How to Become a “Researcher”: The Donning of Many Hats

Research Design Review is a blog devoted to qualitative and quantitative research design issues. Yet, there is an imbalance in these discussions with many of the posts dedicated to qualitative design and methods. The reason boils down to the fact that there is simply a lot to say about qualitative design. And this is because relatively little is written or discussed in the research community in answer to such questions as, “What is the basis of sound qualitative research design?” “What are the necessary components to a ‘quality’ qualitative design?” and “How does the researcher effectively put into practice these quality design elements?” These are the questions routinely addressed among dedicated survey researchers yet too often absent in the qualitative orbit.

An underlying current running throughout RDR is the idea that quality design issues are important to all research, regardless of whether the researcher leans more to the qualitative or to the quantitative side of the equation. Pushing this idea one step further, there is an even more subtle suggestion lingering in RDR that researchers might do well to free themselves from their qualitative or quantitative “hats” and instead take on the mantle of “methodologist” by finding a comfort zone in which they can competently develop and manage both qualitative and quantitative designs. Partnering with method experts for a given study may be appropriate but this expertise should not shield the researcher from the intricacies of a particular approach. Indeed, it behooves researchers to be knowledgeable about both qualitative and quantitative research in order to confidently manage (for instance) mixed-method studies, exploiting the full measure of what these diverse approaches have to offer while ensuring quality and ultimately useful outcomes.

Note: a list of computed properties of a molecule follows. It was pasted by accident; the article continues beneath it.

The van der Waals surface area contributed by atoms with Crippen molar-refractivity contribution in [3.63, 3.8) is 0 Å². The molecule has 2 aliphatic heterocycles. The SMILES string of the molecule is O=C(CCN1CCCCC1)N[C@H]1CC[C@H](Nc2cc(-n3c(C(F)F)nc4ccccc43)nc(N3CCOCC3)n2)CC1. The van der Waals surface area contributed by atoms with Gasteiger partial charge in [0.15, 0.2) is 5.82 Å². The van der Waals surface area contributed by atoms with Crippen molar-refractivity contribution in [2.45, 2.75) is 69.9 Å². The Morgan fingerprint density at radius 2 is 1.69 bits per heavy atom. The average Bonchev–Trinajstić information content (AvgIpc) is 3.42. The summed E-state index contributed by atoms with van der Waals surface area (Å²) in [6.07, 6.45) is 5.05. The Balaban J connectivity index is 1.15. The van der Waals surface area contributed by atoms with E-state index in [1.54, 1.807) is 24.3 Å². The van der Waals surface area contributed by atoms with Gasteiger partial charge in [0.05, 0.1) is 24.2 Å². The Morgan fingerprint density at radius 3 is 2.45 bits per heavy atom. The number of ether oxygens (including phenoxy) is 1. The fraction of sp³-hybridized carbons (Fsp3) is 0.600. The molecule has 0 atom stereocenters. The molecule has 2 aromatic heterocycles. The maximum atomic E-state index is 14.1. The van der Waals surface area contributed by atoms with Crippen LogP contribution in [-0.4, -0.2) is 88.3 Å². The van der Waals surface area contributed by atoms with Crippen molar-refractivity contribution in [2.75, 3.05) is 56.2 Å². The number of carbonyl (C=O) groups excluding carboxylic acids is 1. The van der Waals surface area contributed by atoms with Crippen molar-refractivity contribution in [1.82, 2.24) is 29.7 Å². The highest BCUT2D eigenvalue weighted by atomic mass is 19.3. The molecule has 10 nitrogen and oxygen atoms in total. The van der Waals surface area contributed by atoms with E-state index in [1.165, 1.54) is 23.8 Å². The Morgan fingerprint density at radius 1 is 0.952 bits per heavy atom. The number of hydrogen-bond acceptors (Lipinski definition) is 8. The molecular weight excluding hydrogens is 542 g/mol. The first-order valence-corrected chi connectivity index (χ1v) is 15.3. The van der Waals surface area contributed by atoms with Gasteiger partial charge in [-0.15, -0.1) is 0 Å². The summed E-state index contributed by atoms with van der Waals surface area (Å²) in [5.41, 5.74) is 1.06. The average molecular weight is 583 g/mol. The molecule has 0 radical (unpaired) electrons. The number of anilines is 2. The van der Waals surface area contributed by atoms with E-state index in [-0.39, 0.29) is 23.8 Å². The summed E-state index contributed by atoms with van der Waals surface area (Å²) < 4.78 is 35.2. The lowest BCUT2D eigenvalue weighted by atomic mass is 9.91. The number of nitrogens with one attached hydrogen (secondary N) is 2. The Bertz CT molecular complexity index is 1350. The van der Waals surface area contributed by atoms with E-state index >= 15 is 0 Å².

A 2010 post in RDR“Embracing Methodologists” – talks about the researcher-as-methodologist concept and emphasizes that there is no better time “to grow and gain knowledge” across a wide spectrum of research approaches. Unlike the “old days,” when training required

“lots of academic schooling in brick-and-mortar institutions, traveling long (and expensive) distances to conferences, finding time from our work schedules to meet informally with peers to absorb their knowledge, searching for training workshops to learn new methods and techniques, and subscribing to many [print] journals and trade publications to keep us abreast of the latest breakthroughs…”,

digital technology and social media offer researchers a “fluid and accessible opportunity” to expand their horizons –

“Twitter and LinkedIn have totally changed the way we communicate with our peers, our clients, and our trade associations.  We no longer wait weeks or months between networking events to hear what others are doing in the industry.  We no longer need to travel long distances to participate in an educational presentation because countless (generally, free) Webinars are offered to us each week….Our journals and trade publications have been abundantly supplemented with online access, e-versions, as well as blogs and discussion groups of every conceivable stripe.  And, if this was not enough, our entire U.S.-centric research world has burst open to embrace the knowledge and perspective of our colleagues across the globe.”

The point here is not that researchers need to be proficient in all types of research but rather that pursuing and gaining sufficient knowledge of qualitative and quantitative research has the ability to transform the “qualitative researcher” and the “quantitative researcher” into a “researcher” who wears many hats, is unchained from any one approach, and can be trusted to simply design – from data collection to analysis, reporting, and next steps – the “best” study for the research objective.

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